The drought that struck in 2015 – 2016 was due to poor rainfall combined with higher than average temperatures (this situation persists in the Cape as mentioned earlier). The average rainfall for South Africa is 608 mm per year but in 2015 the average was 403 mm, a pattern that continued into 2016 and is yet to abate in the Cape. The El Niño Southern Oscillation weather phenomenon (ENSO), is a natural climate phenomenon that occurs every few years and is the result of warmer Pacific surface water which changes ocean currents and winds, releasing heat into the atmosphere (Oxfam 2016). El Niño has been blamed for the current weather patterns. It is responsible for a large part of the variation in weather in the global climate from year to year, but according to a recent study conducted by scientists with the World Weather Attribution (WWA) initiative, climate change was identified as the dominant cause of 2015’s record temperatures (Climate Nexus 2015). Surface temperatures are on track to be among the highest recorded, in 2017. These scientists determined that 1.0° of the 1.89°C global temperature anomaly, as measured against the 1850-1900 preindustrial baseline, is due to anthropogenic climate change. Skeptical Science produced an article on ‘Global Warming and the El Niño Southern Oscillation’ measuring the Southern Oscillation Index against other temperature trends. In the short term there is a strong correlation between the SOI and global temperatures but in the long term these types of cyclical factors average to a zero net effect and cannot explain the global warming trend. Evidence suggests that there is a cause-effect relationship between ENSO and climate change with global warming amplifying the effects of ENSO and increasing the probability of super El Niño’s developing.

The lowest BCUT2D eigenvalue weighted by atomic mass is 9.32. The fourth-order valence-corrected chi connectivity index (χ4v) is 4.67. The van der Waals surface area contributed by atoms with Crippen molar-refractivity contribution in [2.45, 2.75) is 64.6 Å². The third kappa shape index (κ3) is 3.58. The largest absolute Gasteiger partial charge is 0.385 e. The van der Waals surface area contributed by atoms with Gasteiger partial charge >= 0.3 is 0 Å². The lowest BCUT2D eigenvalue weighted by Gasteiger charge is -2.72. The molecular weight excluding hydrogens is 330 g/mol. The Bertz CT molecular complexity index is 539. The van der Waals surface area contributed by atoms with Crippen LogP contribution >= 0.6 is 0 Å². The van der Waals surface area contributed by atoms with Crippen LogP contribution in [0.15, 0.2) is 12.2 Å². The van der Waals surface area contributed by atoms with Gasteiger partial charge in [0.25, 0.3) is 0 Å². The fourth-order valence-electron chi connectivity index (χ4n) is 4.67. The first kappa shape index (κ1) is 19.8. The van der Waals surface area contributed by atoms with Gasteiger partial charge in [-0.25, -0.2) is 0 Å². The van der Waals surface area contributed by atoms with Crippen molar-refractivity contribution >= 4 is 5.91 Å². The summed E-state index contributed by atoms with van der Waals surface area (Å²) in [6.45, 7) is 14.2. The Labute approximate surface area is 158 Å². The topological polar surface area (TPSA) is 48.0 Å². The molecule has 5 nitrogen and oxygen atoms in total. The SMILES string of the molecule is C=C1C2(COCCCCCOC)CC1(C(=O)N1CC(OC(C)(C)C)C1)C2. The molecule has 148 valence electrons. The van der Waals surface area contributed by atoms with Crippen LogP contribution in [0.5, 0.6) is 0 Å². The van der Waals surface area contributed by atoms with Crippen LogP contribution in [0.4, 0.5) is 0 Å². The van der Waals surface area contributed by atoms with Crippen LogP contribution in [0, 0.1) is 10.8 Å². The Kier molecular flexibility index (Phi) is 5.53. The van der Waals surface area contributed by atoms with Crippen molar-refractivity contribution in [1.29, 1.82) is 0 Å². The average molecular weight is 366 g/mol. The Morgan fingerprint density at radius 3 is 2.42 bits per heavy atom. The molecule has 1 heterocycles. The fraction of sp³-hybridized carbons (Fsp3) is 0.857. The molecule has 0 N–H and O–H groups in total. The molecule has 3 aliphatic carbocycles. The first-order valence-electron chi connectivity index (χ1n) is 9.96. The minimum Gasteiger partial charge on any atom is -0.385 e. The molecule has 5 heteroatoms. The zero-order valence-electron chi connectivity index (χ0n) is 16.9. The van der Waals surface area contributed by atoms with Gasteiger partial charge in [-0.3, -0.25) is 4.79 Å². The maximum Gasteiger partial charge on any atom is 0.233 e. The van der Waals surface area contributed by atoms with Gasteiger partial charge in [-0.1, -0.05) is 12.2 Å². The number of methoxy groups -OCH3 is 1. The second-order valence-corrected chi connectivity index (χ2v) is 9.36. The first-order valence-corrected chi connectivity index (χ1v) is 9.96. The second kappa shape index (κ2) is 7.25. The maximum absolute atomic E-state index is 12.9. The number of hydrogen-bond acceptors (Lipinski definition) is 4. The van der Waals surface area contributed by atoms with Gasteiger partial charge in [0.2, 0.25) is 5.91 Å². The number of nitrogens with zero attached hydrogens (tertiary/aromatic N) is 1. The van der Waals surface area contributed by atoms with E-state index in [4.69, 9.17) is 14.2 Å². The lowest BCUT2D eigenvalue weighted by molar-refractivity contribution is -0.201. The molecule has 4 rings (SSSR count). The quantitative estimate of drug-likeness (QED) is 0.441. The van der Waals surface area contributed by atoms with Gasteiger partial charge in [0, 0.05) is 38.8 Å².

Impact on Agriculture

It can be assumed that climate change is responsible for the severity of the El Niño that has wreaked havoc on South Africa’s agricultural sector. A report compiled by a South African agricultural organization, Agri SA elaborates on the prevailing climate conditions that have substantially reduced soil moisture, making it harder for farmers to plant and grow crops such as wheat, sugar cane and maize, known as corn elsewhere in the world. High temperatures have also affected pollination, an essential process in agriculture, further exacerbating the problem. Farmers need to grow and harvest 11.25 million tons of maize each year just to supply the South African market. In 2015 the total maize produced was 9.9 million tons 12% less than what is needed. The continuing dry conditions in 2016 meant that 25% less maize was planted for 2017 with an estimated yield of 7.1 million tons, 43% lower than the 10-year average. Approximately 15,000 farmers (majority emerging commercial) surrendered their farms, as they could no longer make their payments to financial institutions. However, the outlook for 2017/2018 is positive provided that recent rainfall patterns remain consistent.

The Road Ahead

Ultimately all the data analysis and observations cannot conceal the facts: Global warming is heating our oceans and intensifying and amplifying the effects of El Niño’s and other weather phenomena. The phenomenon of El Niño has faded but the effects thereof will continue to be felt well into 2017 and 2018. If the upward temperature trend continues, drought conditions as experienced by South Africans could become the new standard and occur far more often than every 5 to 7 years.